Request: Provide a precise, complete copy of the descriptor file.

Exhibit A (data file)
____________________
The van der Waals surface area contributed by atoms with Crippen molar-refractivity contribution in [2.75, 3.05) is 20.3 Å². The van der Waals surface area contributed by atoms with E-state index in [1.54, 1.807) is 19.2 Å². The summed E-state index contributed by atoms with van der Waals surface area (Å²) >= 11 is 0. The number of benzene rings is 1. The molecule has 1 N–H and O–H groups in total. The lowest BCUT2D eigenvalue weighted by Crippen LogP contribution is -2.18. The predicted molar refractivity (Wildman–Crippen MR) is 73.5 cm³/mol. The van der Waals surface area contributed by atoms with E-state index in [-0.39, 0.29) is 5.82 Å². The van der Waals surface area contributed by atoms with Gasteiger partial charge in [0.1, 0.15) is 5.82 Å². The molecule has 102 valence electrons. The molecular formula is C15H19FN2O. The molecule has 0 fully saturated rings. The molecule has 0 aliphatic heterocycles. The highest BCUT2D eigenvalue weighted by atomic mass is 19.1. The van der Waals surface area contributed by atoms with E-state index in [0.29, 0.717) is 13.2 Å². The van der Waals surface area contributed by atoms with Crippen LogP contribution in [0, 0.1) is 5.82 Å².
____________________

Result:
The van der Waals surface area contributed by atoms with Crippen molar-refractivity contribution in [2.75, 3.05) is 20.3 Å². The van der Waals surface area contributed by atoms with E-state index in [1.54, 1.807) is 19.2 Å². The summed E-state index contributed by atoms with van der Waals surface area (Å²) >= 11 is 0. The number of benzene rings is 1. The molecule has 1 N–H and O–H groups in total. The lowest BCUT2D eigenvalue weighted by Crippen LogP contribution is -2.18. The predicted molar refractivity (Wildman–Crippen MR) is 73.5 cm³/mol. The van der Waals surface area contributed by atoms with E-state index in [-0.39, 0.29) is 5.82 Å². The van der Waals surface area contributed by atoms with Gasteiger partial charge in [0.1, 0.15) is 5.82 Å². The molecule has 102 valence electrons. The molecular formula is C15H19FN2O. The molecule has 0 fully saturated rings. The molecule has 0 aliphatic heterocycles. The highest BCUT2D eigenvalue weighted by atomic mass is 19.1. The van der Waals surface area contributed by atoms with E-state index in [0.29, 0.717) is 13.2 Å². The van der Waals surface area contributed by atoms with Crippen LogP contribution in [0, 0.1) is 5.82 Å².